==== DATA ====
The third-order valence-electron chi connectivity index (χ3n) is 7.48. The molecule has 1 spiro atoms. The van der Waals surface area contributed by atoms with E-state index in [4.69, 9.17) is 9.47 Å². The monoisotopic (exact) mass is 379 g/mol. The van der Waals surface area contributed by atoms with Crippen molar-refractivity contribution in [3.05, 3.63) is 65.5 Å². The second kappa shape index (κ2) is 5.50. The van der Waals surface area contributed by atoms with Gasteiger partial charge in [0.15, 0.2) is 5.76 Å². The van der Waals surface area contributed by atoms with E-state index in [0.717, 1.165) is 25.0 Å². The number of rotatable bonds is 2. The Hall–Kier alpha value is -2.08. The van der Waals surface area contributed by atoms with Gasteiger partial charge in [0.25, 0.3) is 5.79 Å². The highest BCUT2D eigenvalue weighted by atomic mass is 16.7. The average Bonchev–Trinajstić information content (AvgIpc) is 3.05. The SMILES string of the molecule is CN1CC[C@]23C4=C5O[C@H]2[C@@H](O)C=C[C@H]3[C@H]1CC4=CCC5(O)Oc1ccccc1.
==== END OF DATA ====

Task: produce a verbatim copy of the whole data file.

The third-order valence-electron chi connectivity index (χ3n) is 7.48. The molecule has 1 spiro atoms. The van der Waals surface area contributed by atoms with E-state index in [4.69, 9.17) is 9.47 Å². The monoisotopic (exact) mass is 379 g/mol. The van der Waals surface area contributed by atoms with Crippen molar-refractivity contribution in [3.05, 3.63) is 65.5 Å². The second kappa shape index (κ2) is 5.50. The van der Waals surface area contributed by atoms with Gasteiger partial charge in [0.15, 0.2) is 5.76 Å². The van der Waals surface area contributed by atoms with E-state index in [0.717, 1.165) is 25.0 Å². The number of rotatable bonds is 2. The Hall–Kier alpha value is -2.08. The van der Waals surface area contributed by atoms with Gasteiger partial charge in [0.25, 0.3) is 5.79 Å². The highest BCUT2D eigenvalue weighted by atomic mass is 16.7. The average Bonchev–Trinajstić information content (AvgIpc) is 3.05. The SMILES string of the molecule is CN1CC[C@]23C4=C5O[C@H]2[C@@H](O)C=C[C@H]3[C@H]1CC4=CCC5(O)Oc1ccccc1.